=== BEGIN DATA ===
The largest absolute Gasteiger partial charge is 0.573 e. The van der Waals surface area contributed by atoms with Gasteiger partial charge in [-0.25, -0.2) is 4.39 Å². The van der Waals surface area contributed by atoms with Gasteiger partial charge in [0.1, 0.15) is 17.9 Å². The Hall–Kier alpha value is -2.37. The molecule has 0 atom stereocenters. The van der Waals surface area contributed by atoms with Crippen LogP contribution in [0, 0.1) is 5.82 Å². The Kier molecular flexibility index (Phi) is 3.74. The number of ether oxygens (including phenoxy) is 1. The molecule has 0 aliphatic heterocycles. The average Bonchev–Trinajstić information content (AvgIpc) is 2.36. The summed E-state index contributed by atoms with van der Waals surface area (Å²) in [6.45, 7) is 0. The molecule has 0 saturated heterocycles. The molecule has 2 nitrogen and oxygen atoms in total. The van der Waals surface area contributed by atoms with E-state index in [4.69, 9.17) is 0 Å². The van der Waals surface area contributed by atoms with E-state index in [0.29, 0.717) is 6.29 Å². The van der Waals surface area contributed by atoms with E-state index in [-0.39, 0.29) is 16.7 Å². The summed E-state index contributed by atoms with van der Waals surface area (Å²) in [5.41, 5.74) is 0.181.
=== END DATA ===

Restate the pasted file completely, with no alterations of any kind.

The largest absolute Gasteiger partial charge is 0.573 e. The van der Waals surface area contributed by atoms with Gasteiger partial charge in [-0.25, -0.2) is 4.39 Å². The van der Waals surface area contributed by atoms with Gasteiger partial charge in [0.1, 0.15) is 17.9 Å². The Hall–Kier alpha value is -2.37. The molecule has 0 atom stereocenters. The van der Waals surface area contributed by atoms with Crippen LogP contribution in [0, 0.1) is 5.82 Å². The Kier molecular flexibility index (Phi) is 3.74. The number of ether oxygens (including phenoxy) is 1. The molecule has 0 aliphatic heterocycles. The average Bonchev–Trinajstić information content (AvgIpc) is 2.36. The summed E-state index contributed by atoms with van der Waals surface area (Å²) in [6.45, 7) is 0. The molecule has 0 saturated heterocycles. The molecule has 2 nitrogen and oxygen atoms in total. The van der Waals surface area contributed by atoms with E-state index in [4.69, 9.17) is 0 Å². The van der Waals surface area contributed by atoms with E-state index in [0.29, 0.717) is 6.29 Å². The van der Waals surface area contributed by atoms with E-state index in [-0.39, 0.29) is 16.7 Å². The summed E-state index contributed by atoms with van der Waals surface area (Å²) in [5.41, 5.74) is 0.181.